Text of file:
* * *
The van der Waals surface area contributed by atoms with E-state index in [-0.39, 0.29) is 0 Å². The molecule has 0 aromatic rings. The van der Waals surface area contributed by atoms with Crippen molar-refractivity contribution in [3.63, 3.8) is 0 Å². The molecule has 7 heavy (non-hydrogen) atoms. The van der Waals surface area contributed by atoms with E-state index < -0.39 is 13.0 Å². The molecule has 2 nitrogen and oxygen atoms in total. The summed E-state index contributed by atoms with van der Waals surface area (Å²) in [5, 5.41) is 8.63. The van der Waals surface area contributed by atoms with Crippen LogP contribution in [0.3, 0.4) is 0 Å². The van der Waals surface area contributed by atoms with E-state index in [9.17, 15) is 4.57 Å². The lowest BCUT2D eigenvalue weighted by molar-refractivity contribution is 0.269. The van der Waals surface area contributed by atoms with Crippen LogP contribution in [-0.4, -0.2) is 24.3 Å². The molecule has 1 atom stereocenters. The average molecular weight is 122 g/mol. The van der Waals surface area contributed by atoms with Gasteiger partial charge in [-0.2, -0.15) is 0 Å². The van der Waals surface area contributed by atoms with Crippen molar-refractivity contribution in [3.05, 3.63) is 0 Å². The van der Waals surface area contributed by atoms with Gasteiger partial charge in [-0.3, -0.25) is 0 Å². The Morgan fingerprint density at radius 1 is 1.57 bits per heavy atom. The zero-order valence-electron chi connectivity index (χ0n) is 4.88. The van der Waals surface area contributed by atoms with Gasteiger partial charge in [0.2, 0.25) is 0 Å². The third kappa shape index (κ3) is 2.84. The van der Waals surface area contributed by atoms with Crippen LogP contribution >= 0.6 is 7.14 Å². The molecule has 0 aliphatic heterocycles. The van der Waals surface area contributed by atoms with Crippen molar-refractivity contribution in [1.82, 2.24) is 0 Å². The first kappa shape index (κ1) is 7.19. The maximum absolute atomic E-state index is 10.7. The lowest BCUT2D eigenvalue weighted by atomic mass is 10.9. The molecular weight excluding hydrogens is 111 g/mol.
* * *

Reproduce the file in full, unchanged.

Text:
The van der Waals surface area contributed by atoms with E-state index in [-0.39, 0.29) is 0 Å². The molecule has 0 aromatic rings. The van der Waals surface area contributed by atoms with Crippen molar-refractivity contribution in [3.63, 3.8) is 0 Å². The molecule has 7 heavy (non-hydrogen) atoms. The van der Waals surface area contributed by atoms with E-state index < -0.39 is 13.0 Å². The molecule has 2 nitrogen and oxygen atoms in total. The summed E-state index contributed by atoms with van der Waals surface area (Å²) in [5, 5.41) is 8.63. The van der Waals surface area contributed by atoms with Crippen LogP contribution in [0.3, 0.4) is 0 Å². The van der Waals surface area contributed by atoms with E-state index in [9.17, 15) is 4.57 Å². The lowest BCUT2D eigenvalue weighted by molar-refractivity contribution is 0.269. The van der Waals surface area contributed by atoms with Crippen LogP contribution in [-0.4, -0.2) is 24.3 Å². The molecule has 1 atom stereocenters. The average molecular weight is 122 g/mol. The van der Waals surface area contributed by atoms with Gasteiger partial charge in [-0.2, -0.15) is 0 Å². The van der Waals surface area contributed by atoms with Crippen molar-refractivity contribution in [3.05, 3.63) is 0 Å². The van der Waals surface area contributed by atoms with Gasteiger partial charge in [-0.3, -0.25) is 0 Å². The Morgan fingerprint density at radius 1 is 1.57 bits per heavy atom. The zero-order valence-electron chi connectivity index (χ0n) is 4.88. The van der Waals surface area contributed by atoms with Gasteiger partial charge in [0.2, 0.25) is 0 Å². The third kappa shape index (κ3) is 2.84. The van der Waals surface area contributed by atoms with Crippen LogP contribution >= 0.6 is 7.14 Å². The molecule has 0 aliphatic heterocycles. The van der Waals surface area contributed by atoms with Crippen molar-refractivity contribution in [1.82, 2.24) is 0 Å². The first kappa shape index (κ1) is 7.19. The maximum absolute atomic E-state index is 10.7. The lowest BCUT2D eigenvalue weighted by atomic mass is 10.9. The molecular weight excluding hydrogens is 111 g/mol.